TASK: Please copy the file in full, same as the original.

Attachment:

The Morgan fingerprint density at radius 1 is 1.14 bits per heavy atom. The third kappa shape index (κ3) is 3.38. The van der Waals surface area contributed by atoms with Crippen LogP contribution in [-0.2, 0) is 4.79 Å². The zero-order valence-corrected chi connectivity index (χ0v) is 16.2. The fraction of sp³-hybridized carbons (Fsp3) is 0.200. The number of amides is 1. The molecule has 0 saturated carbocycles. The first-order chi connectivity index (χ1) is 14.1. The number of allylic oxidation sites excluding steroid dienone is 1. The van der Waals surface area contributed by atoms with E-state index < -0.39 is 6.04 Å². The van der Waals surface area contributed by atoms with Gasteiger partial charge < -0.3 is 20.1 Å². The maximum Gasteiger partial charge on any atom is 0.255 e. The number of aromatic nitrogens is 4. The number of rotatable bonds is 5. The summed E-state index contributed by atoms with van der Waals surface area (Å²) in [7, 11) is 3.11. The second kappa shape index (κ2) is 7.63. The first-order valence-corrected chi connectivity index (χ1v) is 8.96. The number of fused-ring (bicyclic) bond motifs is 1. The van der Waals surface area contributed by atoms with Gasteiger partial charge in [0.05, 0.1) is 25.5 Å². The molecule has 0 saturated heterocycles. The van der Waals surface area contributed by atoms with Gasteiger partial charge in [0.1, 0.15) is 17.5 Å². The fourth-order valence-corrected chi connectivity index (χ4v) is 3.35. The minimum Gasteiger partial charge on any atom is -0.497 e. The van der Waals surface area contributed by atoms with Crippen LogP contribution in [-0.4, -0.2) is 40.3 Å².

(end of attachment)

The Morgan fingerprint density at radius 1 is 1.14 bits per heavy atom. The third kappa shape index (κ3) is 3.38. The van der Waals surface area contributed by atoms with Crippen LogP contribution in [-0.2, 0) is 4.79 Å². The zero-order valence-corrected chi connectivity index (χ0v) is 16.2. The fraction of sp³-hybridized carbons (Fsp3) is 0.200. The number of amides is 1. The molecule has 0 saturated carbocycles. The first-order chi connectivity index (χ1) is 14.1. The number of allylic oxidation sites excluding steroid dienone is 1. The van der Waals surface area contributed by atoms with E-state index < -0.39 is 6.04 Å². The van der Waals surface area contributed by atoms with Gasteiger partial charge < -0.3 is 20.1 Å². The maximum Gasteiger partial charge on any atom is 0.255 e. The number of aromatic nitrogens is 4. The number of rotatable bonds is 5. The summed E-state index contributed by atoms with van der Waals surface area (Å²) in [7, 11) is 3.11. The second kappa shape index (κ2) is 7.63. The first-order valence-corrected chi connectivity index (χ1v) is 8.96. The number of fused-ring (bicyclic) bond motifs is 1. The van der Waals surface area contributed by atoms with Gasteiger partial charge in [0.05, 0.1) is 25.5 Å². The molecule has 0 saturated heterocycles. The van der Waals surface area contributed by atoms with Gasteiger partial charge in [0.1, 0.15) is 17.5 Å². The fourth-order valence-corrected chi connectivity index (χ4v) is 3.35. The minimum Gasteiger partial charge on any atom is -0.497 e. The van der Waals surface area contributed by atoms with Crippen LogP contribution in [-0.4, -0.2) is 40.3 Å².